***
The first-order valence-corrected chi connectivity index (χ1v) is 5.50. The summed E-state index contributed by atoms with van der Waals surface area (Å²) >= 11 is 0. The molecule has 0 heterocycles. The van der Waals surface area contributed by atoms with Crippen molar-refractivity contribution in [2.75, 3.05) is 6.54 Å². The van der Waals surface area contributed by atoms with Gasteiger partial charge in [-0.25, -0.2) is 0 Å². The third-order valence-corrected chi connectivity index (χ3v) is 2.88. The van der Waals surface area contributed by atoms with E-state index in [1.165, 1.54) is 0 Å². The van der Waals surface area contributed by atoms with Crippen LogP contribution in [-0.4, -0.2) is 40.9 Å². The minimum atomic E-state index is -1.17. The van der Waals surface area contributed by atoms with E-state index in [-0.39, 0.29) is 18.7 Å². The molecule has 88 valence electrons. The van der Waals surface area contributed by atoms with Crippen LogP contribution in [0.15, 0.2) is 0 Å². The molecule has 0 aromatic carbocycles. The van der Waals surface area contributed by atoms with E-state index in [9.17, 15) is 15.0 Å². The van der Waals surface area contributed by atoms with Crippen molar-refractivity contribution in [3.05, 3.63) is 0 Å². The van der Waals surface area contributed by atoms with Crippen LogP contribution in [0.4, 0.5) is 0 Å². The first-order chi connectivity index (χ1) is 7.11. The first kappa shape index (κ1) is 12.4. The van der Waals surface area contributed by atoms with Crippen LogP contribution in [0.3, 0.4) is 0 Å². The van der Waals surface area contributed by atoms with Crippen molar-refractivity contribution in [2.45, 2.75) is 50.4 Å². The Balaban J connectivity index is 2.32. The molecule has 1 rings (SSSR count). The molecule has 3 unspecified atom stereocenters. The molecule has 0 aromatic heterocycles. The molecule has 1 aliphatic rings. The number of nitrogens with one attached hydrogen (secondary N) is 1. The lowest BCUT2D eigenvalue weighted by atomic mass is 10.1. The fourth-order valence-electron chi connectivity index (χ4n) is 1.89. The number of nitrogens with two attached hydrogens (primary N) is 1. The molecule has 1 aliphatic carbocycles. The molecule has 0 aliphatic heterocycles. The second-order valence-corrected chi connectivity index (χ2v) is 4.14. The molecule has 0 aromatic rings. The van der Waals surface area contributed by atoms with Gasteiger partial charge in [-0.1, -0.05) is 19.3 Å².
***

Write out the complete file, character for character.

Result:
The first-order valence-corrected chi connectivity index (χ1v) is 5.50. The summed E-state index contributed by atoms with van der Waals surface area (Å²) >= 11 is 0. The molecule has 0 heterocycles. The van der Waals surface area contributed by atoms with Crippen molar-refractivity contribution in [2.75, 3.05) is 6.54 Å². The van der Waals surface area contributed by atoms with Gasteiger partial charge in [-0.25, -0.2) is 0 Å². The third-order valence-corrected chi connectivity index (χ3v) is 2.88. The van der Waals surface area contributed by atoms with E-state index in [1.165, 1.54) is 0 Å². The van der Waals surface area contributed by atoms with Crippen LogP contribution in [-0.4, -0.2) is 40.9 Å². The minimum atomic E-state index is -1.17. The van der Waals surface area contributed by atoms with E-state index in [-0.39, 0.29) is 18.7 Å². The molecule has 88 valence electrons. The van der Waals surface area contributed by atoms with Crippen LogP contribution in [0.15, 0.2) is 0 Å². The molecule has 0 aromatic carbocycles. The van der Waals surface area contributed by atoms with E-state index in [9.17, 15) is 15.0 Å². The van der Waals surface area contributed by atoms with Crippen molar-refractivity contribution in [3.05, 3.63) is 0 Å². The van der Waals surface area contributed by atoms with Crippen LogP contribution in [0.4, 0.5) is 0 Å². The first-order chi connectivity index (χ1) is 7.11. The first kappa shape index (κ1) is 12.4. The van der Waals surface area contributed by atoms with Crippen LogP contribution in [0.3, 0.4) is 0 Å². The van der Waals surface area contributed by atoms with Crippen molar-refractivity contribution in [2.45, 2.75) is 50.4 Å². The Balaban J connectivity index is 2.32. The molecule has 1 rings (SSSR count). The molecule has 3 unspecified atom stereocenters. The molecule has 0 aromatic heterocycles. The molecule has 1 aliphatic rings. The number of nitrogens with one attached hydrogen (secondary N) is 1. The lowest BCUT2D eigenvalue weighted by atomic mass is 10.1. The fourth-order valence-electron chi connectivity index (χ4n) is 1.89. The number of nitrogens with two attached hydrogens (primary N) is 1. The molecule has 1 aliphatic carbocycles. The molecule has 0 aliphatic heterocycles. The second-order valence-corrected chi connectivity index (χ2v) is 4.14. The molecule has 0 aromatic rings. The van der Waals surface area contributed by atoms with Gasteiger partial charge in [-0.1, -0.05) is 19.3 Å².